Without tackling the underlying merits of the case, the Attorneys General of Alaska, Arizona, Arkansas, Louisiana, Mississippi, Missouri, Nevada, Oklahoma, Rhode Island, Tennessee, and Wisconsin asked the Third Circuit to reverse approval of a $5.5 million settlement involving consumer privacy claims against Google. Relying on Fed. R. Civ. P. 23(e)’s prohibitions against unfair settlements, the AG’s argued in their July 5, 2017 brief, the proposed cy pres settlement fund would be unfair given consumers would not receive a dime from these settlements.
In their brief, the AG’s point out that because “class members extinguish their claims in exchange for settlement funds, the funds belong to class members.” Brief at 5. And, simply giving these proceeds to various privacy rights groups chosen by Google and class counsel would be unfair to the actual class members.
The underlying multidistrict lawsuit – which was previously before the Third Circuit (In re: Google Inc. Cookie Placement Consumer Privacy Litigation), was filed in 2012 and alleges that Google deliberately circumvented default privacy settings used to prevent advertisers from tracking the browsing activities of persons using Safari and Internet Explorer.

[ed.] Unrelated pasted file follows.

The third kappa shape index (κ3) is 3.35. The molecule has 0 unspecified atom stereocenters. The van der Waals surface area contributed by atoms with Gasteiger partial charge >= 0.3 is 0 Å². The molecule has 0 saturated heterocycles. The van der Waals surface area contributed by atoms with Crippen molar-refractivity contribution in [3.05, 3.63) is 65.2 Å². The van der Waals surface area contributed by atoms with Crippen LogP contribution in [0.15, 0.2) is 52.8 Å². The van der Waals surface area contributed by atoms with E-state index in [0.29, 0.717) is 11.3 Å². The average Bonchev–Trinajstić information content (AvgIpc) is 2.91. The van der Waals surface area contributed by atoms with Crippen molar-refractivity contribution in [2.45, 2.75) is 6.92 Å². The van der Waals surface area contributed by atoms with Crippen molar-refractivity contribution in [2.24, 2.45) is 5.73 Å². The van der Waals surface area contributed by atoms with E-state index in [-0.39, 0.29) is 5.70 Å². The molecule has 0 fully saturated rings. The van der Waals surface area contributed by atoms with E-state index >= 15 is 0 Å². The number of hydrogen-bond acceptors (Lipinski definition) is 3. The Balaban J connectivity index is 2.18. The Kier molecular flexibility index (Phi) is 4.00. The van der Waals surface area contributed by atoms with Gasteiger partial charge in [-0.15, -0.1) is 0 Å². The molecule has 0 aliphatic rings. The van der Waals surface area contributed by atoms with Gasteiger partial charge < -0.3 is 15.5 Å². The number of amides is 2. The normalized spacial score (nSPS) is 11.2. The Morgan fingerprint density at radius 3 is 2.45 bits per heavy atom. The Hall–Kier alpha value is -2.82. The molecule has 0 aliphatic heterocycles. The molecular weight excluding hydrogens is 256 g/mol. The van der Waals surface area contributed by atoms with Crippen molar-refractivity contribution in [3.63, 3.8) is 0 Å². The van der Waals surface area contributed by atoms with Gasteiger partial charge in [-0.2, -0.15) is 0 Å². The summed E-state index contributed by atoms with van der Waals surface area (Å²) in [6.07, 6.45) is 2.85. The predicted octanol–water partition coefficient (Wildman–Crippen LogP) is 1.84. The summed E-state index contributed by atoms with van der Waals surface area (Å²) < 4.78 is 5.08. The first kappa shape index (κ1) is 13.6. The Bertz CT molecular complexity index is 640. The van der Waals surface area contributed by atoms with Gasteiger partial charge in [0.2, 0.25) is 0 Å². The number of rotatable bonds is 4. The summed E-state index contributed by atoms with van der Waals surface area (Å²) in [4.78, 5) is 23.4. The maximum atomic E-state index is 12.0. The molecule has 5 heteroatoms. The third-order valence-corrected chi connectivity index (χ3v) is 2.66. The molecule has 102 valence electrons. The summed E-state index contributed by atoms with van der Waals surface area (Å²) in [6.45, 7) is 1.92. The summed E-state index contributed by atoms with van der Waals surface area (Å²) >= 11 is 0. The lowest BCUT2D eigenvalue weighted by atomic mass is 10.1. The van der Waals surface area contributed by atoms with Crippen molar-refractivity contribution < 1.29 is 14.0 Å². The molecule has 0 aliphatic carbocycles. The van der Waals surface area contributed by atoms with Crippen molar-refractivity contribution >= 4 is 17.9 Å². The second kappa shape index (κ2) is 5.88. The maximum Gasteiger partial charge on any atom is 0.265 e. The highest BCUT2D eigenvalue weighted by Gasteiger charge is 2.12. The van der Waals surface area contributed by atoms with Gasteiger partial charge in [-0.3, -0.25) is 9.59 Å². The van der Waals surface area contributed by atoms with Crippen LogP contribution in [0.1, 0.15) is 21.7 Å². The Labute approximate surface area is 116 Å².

Google is no stranger to cy pres funds pegged at $5.5 million. In August 2016, Google settled a privacy suit by paying $5.5 million into a cy pres fund benefiting some of the same privacy groups looking to benefit from this latest settlement. And, years earlier Google and Quantcast settled yet other privacy matters by way of a cy pres fund.
A cy pres fund provides the best of both worlds for defendants such as Google – it allows resolution of costly disputes while being able to fund non-profit organizations that ultimately help their cause. Moreover, they have willing partners in class counsel given it really does not matter if an unnamed class plaintiff sees compensation so long as the settlement is approved and counsel’s fees are paid. Hopefully, the United States Court of Appeals for the Third Circuit issues a well-reasoned opinion that guides courts around the country on this very troublesome practice.